Scotland's top of the class

15th December 2006 at 00:00
Lifelong learning strategy is proving its worth, with more highly skilled people than elsewhere in UK as the Treasury in London was preparing to take the wraps off the Leitch review on skills (opposite page), the Scottish Executive was getting set to sing the praises of the system north of the border.

The central message of the executive's update on its lifelong learning strategy is that "Scotland has fewer lower-skilled people and more highly-skilled people than anywhere else in the UK" (see panel, right).

Messages from a cross-section of those driving the skills agenda in Scotland re-inforce the point, but also underline the message there are some miles to go before the nation sleeps.

Frank Pignatelli, the former chief executive of learndirect scotland, referred to min-isterial ambitions to encourage people to be "eager, curious, inspired and passionate about learning", adding: "And so it has come to pass."

Learndirect scotland had seen a huge surge of interest from the public and employers - since its inception in 2000, it has handled almost 2 million individual enquiries about education and training and 56,000 business queries.

Janet Lowe, the former principal of Lauder College in Dunfermline, who chairs the Scottish Funding Council's skills committee, said: "We are beginning to understand more clearly the relationship between supply and demand. It is about students choosing the right courses, it is about employers getting the skills they need and it is about colleges and universities responding to demand from both learners and employers."

Contrary to the implications of the Leitch review, Robert Pollock, director of skills at Scottish Enterprise, said there was now a common approach to skills and learning among a wide range of organisations.

"This is no simple achievement given the complexity of lifelong learning, which involves individuals, communities, the wider society and the economy," he said.

Joyce Cannon, Scottish secretary of the Workers' Educational Association, said she did not believe the emphasis on workforce learning would have been so extensive had it not been for the lifelong learning strategy.

Seamus McDaid, principal of Paisley University, said institutions like his had to offer opportunities to people of all ages and backgrounds and not recruit from a narrow, privileged base.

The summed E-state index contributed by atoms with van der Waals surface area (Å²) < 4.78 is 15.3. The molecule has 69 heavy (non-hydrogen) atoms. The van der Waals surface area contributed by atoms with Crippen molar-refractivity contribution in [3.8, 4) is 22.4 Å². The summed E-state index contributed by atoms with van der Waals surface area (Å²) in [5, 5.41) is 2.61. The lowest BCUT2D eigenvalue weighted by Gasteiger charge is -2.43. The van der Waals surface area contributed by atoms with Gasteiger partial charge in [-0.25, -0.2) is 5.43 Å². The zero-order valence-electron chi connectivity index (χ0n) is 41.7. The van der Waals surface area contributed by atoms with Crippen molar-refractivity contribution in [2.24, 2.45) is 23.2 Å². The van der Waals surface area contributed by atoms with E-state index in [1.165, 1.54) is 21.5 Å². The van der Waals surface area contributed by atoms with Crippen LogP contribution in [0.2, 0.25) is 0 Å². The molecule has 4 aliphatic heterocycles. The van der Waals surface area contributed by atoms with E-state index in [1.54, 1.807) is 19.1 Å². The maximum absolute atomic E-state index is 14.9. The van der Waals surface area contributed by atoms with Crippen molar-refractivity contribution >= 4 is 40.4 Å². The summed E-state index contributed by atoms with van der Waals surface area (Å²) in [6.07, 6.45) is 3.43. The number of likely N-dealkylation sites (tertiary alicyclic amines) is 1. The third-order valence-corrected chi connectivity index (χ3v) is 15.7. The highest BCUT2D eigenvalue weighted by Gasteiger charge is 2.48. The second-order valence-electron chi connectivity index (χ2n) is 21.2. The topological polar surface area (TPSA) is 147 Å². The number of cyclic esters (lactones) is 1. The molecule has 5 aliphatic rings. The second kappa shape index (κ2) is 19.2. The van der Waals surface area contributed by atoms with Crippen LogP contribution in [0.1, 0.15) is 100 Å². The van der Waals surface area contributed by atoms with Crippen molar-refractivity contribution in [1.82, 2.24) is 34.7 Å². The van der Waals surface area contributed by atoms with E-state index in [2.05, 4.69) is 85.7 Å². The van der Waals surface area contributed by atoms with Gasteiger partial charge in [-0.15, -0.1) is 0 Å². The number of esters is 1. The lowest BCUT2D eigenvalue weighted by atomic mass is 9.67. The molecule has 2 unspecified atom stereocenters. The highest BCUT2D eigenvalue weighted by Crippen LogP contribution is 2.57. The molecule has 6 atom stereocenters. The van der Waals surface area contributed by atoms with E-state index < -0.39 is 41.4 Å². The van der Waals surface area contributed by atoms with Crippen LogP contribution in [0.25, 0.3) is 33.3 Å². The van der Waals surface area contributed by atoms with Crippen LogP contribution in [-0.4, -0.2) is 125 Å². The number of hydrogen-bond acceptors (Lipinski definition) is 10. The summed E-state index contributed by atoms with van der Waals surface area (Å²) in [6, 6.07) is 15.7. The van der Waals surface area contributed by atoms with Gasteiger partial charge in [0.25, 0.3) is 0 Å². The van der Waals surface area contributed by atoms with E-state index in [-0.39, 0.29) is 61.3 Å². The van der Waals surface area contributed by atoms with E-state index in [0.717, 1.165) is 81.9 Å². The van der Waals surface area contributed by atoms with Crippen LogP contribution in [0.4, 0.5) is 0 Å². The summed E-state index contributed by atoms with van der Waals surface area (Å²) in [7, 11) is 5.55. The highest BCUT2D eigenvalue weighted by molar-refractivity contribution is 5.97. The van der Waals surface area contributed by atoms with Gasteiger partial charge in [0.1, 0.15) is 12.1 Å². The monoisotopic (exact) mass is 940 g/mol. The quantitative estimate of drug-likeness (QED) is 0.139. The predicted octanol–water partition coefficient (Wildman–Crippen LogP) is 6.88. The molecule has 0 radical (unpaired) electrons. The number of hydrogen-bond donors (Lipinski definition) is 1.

The funding council's skills committee is to explore additional steps colleges and universities could be taking to meet labour market demands.

They are doing a good job, Dr Lowe believes, but she says "it would be complacent to leave the matter there".

Her committee has selected health, financial services, energy and textiles as the first sectors to investigate, because they have experienced skills shortages and recruitment problems. The funding council is already supporting a project to enhance skills in tourism, fishing and construction.


the working age population qualified to HNC or above is 31 per cent, which is better than anywhere else in the UK apart from London at 32 per cent

Scotland is the only part of the UK where the number of people with HNC or above is greater than the number with Standard grade Credit awards, or equivalent

Scots improved their qualifications profile faster than the rest of the UK - 22 per cent to 29 per cent at HNC-plus, compared with growth of 21 to 26 per cent, from 1997-2004

there are fewer people with low qualifications (less than Scottish Vocational Qualifications at level 2) than in the UK as a whole: 29 per cent against 35 per cent (but compared with 13 per cent in the USA and 16 per cent in Japan)

by 2020, the Scottish workforce qualified to tertiary level is estimated to be 50 per cent, behind only Canada and the USA and compared to the UK as a whole at 43 per cent

only one in 20 workplaces reports that it cannot fill vacancies because of lack of skills, qualifications or experience, which equates to 1 per cent of jobs 63 per cent of Scottish employers invest in training their staff satisfaction with courses from colleges and training providers is high - 82 per cent and 88 per cent there has been a fall in the number unemployed or seeking employment - from 13 per cent to 10 per cent (1998-99 to 2005-06)

60 per cent of modern apprentices complete their training, compared with 46 per cent in England school-business partnerships now number 7,000, well ahead of the 2,000 target.

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